3. Lovre Vukasović says:

    dan is that guy who agrees to do everything no matter how dangerous it is

  4. The Slow Mo Guys says:

    There is actually a very handy image search feature in the phantom software that would have helped us scan the images for significant changes in pixel values and found the arcs much quicker at 1,750,000. Just need to connect the phantom via ethernet to a laptop. Guess who forgot their usb to ethernet dongle for their USB-C only laptop? Heyoooooo.

    • Brian Argo says:

      @AYRON-X you really think a camera running at 1.75 million Hertz can capture light waves oscillating at hundreds of trillions of Hertz? They even said it in the video, you need at LEAST twice the frequency to see the resonant frequency. This camera is running at about 0.0000004% of that frequency.
      Edit: missed a few zeroes

    • Yodel Odelstein says:

      Amateur hour.

    • Brenden says:

      I would like to suggest that next time you start the repeating _____ before starting the camera

    • J L says:

      You can do it quickly with Python. You load the video frame by frame and calculate the sum of all pixels with the timestamp in a 2nd column. Sorting the resulting array for the first few value will give you the timestamp with interesting data

    • Sleeeh says:

      Video idea: get big cuts of meat or something that could replicate skin and bone and shoot it, I feel like that would be insane to watch in major detail and in super slow motion or maybe I’m just psychotic 🤷🏻‍♂️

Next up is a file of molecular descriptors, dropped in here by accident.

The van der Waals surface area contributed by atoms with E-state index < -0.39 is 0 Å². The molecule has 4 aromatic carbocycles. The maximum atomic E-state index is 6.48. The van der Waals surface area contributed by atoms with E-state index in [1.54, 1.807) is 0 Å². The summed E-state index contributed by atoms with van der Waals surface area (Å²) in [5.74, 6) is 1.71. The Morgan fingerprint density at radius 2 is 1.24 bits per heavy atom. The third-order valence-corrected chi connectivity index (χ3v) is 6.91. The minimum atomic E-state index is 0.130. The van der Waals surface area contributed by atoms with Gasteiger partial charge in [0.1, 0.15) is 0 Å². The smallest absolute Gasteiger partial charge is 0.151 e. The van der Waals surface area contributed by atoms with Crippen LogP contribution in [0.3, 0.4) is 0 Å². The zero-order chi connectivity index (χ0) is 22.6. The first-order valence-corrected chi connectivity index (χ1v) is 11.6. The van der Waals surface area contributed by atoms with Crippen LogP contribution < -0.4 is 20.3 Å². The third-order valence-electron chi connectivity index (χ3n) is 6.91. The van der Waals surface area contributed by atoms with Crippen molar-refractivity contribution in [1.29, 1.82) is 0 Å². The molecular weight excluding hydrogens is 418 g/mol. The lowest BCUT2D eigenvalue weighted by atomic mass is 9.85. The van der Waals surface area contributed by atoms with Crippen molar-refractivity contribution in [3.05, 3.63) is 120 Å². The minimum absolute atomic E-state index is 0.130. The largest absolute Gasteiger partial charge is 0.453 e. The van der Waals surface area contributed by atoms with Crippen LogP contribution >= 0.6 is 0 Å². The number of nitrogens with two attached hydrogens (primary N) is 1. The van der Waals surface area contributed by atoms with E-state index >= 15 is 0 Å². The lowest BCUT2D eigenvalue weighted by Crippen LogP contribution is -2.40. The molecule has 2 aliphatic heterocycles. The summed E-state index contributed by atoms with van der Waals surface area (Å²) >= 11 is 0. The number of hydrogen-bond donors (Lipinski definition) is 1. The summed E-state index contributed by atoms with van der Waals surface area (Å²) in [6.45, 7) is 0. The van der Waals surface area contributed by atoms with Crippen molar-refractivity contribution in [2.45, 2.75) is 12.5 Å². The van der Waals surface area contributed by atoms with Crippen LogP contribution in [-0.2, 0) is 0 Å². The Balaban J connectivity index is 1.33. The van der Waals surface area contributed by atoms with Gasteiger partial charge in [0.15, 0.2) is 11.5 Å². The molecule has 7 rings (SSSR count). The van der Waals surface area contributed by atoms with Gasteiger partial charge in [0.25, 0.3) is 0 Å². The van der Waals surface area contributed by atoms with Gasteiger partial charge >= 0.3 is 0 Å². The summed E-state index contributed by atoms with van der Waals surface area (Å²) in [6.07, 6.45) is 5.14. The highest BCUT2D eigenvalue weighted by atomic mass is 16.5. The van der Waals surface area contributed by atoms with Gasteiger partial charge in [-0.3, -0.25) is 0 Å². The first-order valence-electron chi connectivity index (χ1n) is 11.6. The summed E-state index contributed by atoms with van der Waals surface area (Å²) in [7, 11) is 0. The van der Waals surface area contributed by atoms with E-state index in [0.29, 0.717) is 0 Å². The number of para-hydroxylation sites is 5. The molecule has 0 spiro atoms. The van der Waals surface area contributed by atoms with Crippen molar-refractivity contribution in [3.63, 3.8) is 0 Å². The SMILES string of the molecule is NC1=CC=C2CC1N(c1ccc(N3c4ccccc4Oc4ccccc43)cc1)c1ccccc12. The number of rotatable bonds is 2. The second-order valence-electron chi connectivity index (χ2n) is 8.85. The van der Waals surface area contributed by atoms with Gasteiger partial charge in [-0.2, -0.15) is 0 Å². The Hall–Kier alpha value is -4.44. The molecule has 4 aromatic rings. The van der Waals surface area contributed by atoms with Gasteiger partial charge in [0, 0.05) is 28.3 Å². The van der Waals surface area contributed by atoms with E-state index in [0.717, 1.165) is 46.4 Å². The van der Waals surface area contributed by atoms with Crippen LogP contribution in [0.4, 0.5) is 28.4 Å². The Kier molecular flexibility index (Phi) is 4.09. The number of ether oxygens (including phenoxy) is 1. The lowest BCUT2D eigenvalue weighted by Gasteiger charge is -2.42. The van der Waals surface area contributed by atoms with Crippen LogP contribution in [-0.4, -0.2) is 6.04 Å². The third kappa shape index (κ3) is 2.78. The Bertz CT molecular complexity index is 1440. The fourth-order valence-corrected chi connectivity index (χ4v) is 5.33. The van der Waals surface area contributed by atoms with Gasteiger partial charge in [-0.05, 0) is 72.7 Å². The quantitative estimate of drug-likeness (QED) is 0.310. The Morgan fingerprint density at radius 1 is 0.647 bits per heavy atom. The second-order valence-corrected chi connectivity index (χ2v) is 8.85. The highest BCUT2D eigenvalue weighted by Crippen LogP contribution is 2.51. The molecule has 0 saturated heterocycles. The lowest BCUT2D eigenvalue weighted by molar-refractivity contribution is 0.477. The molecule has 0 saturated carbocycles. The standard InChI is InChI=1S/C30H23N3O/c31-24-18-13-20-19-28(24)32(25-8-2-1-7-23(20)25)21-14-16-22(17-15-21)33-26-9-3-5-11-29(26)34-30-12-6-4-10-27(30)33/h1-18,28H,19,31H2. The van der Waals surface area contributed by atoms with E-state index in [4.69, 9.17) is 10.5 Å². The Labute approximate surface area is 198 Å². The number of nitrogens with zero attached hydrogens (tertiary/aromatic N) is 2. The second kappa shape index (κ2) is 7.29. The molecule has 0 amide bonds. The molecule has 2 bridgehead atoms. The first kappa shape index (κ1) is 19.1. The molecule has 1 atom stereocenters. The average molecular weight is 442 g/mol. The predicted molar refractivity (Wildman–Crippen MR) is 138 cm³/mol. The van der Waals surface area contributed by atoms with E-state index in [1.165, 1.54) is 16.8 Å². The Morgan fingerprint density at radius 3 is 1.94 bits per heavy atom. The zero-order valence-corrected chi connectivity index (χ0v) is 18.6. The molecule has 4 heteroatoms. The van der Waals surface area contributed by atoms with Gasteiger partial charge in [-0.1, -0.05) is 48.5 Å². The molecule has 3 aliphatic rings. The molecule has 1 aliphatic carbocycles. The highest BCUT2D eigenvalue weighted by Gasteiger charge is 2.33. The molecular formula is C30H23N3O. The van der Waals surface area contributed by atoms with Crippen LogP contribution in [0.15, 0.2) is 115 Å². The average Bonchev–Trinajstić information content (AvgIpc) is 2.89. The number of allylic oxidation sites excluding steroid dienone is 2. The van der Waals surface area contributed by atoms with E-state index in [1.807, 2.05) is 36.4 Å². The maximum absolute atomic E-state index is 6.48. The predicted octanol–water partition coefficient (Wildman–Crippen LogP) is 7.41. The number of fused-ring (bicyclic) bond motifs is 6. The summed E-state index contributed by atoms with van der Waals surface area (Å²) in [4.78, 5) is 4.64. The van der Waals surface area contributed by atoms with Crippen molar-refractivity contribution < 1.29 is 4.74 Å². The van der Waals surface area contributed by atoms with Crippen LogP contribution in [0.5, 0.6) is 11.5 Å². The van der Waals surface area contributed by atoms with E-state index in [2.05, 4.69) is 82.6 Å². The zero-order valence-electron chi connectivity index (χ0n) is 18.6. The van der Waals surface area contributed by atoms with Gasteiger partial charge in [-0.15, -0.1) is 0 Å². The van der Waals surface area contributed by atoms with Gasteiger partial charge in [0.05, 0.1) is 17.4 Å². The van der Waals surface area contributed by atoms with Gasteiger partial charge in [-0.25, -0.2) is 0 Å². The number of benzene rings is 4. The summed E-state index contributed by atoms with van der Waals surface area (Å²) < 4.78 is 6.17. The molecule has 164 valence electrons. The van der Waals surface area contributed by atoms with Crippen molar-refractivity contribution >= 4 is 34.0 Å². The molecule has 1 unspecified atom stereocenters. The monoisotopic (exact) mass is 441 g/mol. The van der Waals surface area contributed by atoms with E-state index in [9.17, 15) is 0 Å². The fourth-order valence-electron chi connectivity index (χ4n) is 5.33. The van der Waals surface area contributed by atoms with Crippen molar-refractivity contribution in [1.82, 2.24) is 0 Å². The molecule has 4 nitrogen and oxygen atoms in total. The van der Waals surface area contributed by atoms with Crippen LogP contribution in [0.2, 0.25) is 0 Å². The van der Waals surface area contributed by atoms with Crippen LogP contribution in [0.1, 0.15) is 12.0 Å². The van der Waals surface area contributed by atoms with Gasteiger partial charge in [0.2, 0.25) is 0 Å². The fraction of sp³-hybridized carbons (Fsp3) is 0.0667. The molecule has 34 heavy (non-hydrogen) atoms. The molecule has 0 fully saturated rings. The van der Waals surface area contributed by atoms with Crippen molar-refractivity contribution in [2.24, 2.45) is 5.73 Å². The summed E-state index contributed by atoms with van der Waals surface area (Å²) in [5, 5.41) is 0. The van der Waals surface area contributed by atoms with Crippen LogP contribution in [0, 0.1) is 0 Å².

5. theblindspot985 says:

    I love Medhi. You can tell immediately how genuine he is and how much he absolutely loves what he does. So much fun to watch him with Gav and Dan

  6. Camden B says:

    ElectroBoom and The Slow Mo Guys is the collaboration we didn’t realize we needed 😀

  7. Baphomet says:

    I love how Medhi turns socially awkward as soon as he’s around people… he truly is the mega nerd.

  8. Scraeling says:

    The arc pathfinding is really cool to watch. I wonder if you can set up a small insulated maze and see if it can solve it.

  9. Oxy says:

    I’m only at 4:13 but it’s lowkey terrifying to see where the area around the strike on Dan’s finger is glowing yellow from the shock. It’s like a miniature version of how people can survive lightning strikes because the absurd temperature only lasts for such an insignificant amount of time

    • Neil Boughton says:

      Low amperage?

    • 3nertia says:

      @Antek1234 I stand corrected! 😀

    • 3nertia says:

      @qwazse4 You as well, fair point!

    • 3nertia says:

      @Antek1234 Fair point!

    • Tim Williams says:

      Correct, sodium is so luminous it doesn’t take much, and sweat and skin contains plenty to be visible this way. There’s also the instantaneous combustion of carbon and such.

      The current flow is quite extreme (some amperes through that patch of skin), and it takes some depth to dissipate as it spreads out over your body — astonishingly this has little immediate health effect, unless the sparking is repetitive enough to cause internal heating (which can cause quite deep and painful RF burns!). It’s truly the case that squishy-meat-bags interact very little with electromagnetism, with thermal heating being the most common issue; you can say this is part of the proof that we are extraordinarily insensitive to it.

  10. Cazammaf says:

    Okay being able to see the ACTUAL unedited resonant frequency of a tesla coil arcing is insane!!! That is crazy fast. But yes, I would love it if Mehdi comes back in a few years to revisit this idea with Gav and Dan when they have an even faster camera!